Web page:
It’s March; so of course it’s that time again to be traveling halfway around the globe, back to the lush Ngorongoro Highlands and wonderful Tanzania. But first, the weather Gods, who weren’t quite satisfied to call it quits on winter, decided to play one last practical joke on the East Coast, and particularly Philadelphia. They had called for high winds today, so I knew it would be a bit of a struggle on my bike as I had planned to work the day and head home early to catch my 8:15pm flight out of Philadelphia International Airport to Doha. What I hadn’t planned on, though, were the particularly brutal hurricane force winds that swirled from every direction imaginable. Add to that the steady downfall of huge, wet snowflakes accumulating throughout the day and you have the perfect formula for a dreaded nor’easter pummeling the city, and of particular interest to me, the airport.
As I sat in our touch down space in the Perelman Center waiting for my patients to show and I looked out the huge picture windows at the incredible near white-out conditions with the snow blowing sideways at times only to give way to huge updrafts sending the flakes vertical as if trying aimlessly to reach back to the moisture laden clouds high above. The skyline of the city with its tall skyscrapers lost in a blanket of fluffy white sat in the distance.
I had finished seeing patients in clinic and had also finished most of my charts (one or two still to go) along with patient calls by around 3pm. With the storm still blowing like mad and blanketing the sidewalks and bike lanes with snow, I decided to put on my rain gear that I had ridden in with in the morning, and brave the elements. At about the same time, the University had decided to close, releasing all their employees onto the already crowded streets of University City and downtown. Riding in the snow is always a challenge, but adding to that the 80-mile-per-hour wind gusts that were coming from all directions and the ride home became one that was more about survival than anything else. Trees had come down in all the neighborhoods nearby, damaging cars and homes, and I was a bit concerned that I wouldn’t be able to get a ride to the airport as they wouldn’t be able to reach me. When my driver finally arrived, there was six inches of water at the curbside so he pulled around the corner. I opened the back door of his car and a sudden gust of wind ripped out the bottom hinge of the door so it wouldn’t close without some fancy finagling to line things up again, all the while with snow blowing in the car. Once closed, though, we were on our way and traffic was surprisingly light as anyone with an ounce of sense in their head was home safe watching the storm from the comfort of their sofa. Not me, of course.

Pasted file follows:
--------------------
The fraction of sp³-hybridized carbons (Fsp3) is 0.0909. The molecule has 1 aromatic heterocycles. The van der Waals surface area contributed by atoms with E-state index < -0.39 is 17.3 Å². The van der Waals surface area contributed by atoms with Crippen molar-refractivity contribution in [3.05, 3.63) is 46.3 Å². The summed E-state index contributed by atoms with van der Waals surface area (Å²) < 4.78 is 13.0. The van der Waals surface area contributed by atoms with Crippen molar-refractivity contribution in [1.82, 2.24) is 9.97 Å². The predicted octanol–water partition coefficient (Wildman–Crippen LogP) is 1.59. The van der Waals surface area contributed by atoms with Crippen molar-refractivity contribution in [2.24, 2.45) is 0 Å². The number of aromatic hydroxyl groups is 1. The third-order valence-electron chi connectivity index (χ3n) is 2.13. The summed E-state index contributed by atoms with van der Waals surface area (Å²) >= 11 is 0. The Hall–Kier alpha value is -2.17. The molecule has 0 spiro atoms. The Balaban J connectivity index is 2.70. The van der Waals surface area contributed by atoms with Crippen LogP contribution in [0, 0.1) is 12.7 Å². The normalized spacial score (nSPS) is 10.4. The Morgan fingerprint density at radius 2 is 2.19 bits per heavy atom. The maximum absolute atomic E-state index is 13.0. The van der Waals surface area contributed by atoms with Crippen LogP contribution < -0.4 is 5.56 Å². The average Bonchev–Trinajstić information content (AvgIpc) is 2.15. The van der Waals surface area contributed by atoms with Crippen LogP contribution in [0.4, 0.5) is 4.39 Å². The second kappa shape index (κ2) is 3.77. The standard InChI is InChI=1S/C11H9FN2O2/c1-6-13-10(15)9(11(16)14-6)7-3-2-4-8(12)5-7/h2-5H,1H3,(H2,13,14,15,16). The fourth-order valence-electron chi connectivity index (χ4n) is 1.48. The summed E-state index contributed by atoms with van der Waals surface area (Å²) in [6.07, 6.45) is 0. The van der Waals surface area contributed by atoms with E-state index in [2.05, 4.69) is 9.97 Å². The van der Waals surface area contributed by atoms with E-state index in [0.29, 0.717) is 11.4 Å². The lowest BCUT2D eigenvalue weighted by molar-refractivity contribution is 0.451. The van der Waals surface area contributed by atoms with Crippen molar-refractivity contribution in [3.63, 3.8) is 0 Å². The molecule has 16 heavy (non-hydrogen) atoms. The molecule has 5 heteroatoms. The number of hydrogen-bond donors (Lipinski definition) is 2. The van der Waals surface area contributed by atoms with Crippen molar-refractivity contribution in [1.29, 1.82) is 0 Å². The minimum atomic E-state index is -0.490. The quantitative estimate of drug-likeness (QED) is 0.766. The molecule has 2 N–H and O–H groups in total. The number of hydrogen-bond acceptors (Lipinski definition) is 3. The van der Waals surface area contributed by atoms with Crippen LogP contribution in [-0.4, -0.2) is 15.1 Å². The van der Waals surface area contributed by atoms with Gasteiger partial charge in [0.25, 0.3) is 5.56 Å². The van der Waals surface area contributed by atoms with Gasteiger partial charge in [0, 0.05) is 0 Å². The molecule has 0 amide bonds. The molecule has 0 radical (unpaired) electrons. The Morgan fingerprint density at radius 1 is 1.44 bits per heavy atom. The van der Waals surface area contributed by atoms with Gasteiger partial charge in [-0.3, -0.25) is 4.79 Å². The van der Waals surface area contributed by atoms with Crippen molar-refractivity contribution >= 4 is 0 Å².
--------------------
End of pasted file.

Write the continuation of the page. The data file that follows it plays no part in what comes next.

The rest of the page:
The flight out of Philly that we had originally booked before the first of the year had been changed to now depart in the evening, 12 hours later, meaning that our layover in Doha, which had previously been a convenient several hours, was now an unwieldy 16 hours. Thankfully, Qatar Airways, in an attempt to increase tourism in their country, had offered to give us all hotels in the city for the night so we would have a free mini vacation in the city of Doha, albeit a very short one at that. Now, though, my flight will very likely be delayed by at least several hours cutting drastically into my time in the modern Kasbah of Qatar. So, much to the pleasure of my readers, if not to me, I have plenty of time to peck on my very first post of 2018, knowing that there will be plenty more to follow.
This will be the largest group of residents that have traveled to FAME with me alone. Though we did have a larger group from Penn in October 2015, when Danielle Becker had brought the EEG machine, along with a fellow and an EEG tech, they worked as a separate unit and were there for a shorter period of time. We have our usual schedule set up with our FAME Neurology Clinic for several days next week and then six days the following week when we will see the bulk of our patients. That will be followed by our Neurology Mobile Clinic where we travel to some of the local villages in the Karatu district where patients have a harder time getting to FAME or aren’t aware that they have something treatable. We’ll have our normal schedule of “Safari Sundays” so that everyone will have a chance to experience the diverse wildlife and topography of Northern Tanzania. And, of course, we’ll make sure to have a few scrumptious meals at Gibb’s Farm or one of the other local lodges where we are treated to five-star meals at some of the most spectacular locations imaginable for a reduced fare based on the work we are doing there. I can’t wait to share all of this with the new group accompanying me and always look forward to introducing them to the wonderful culture of Tanzania.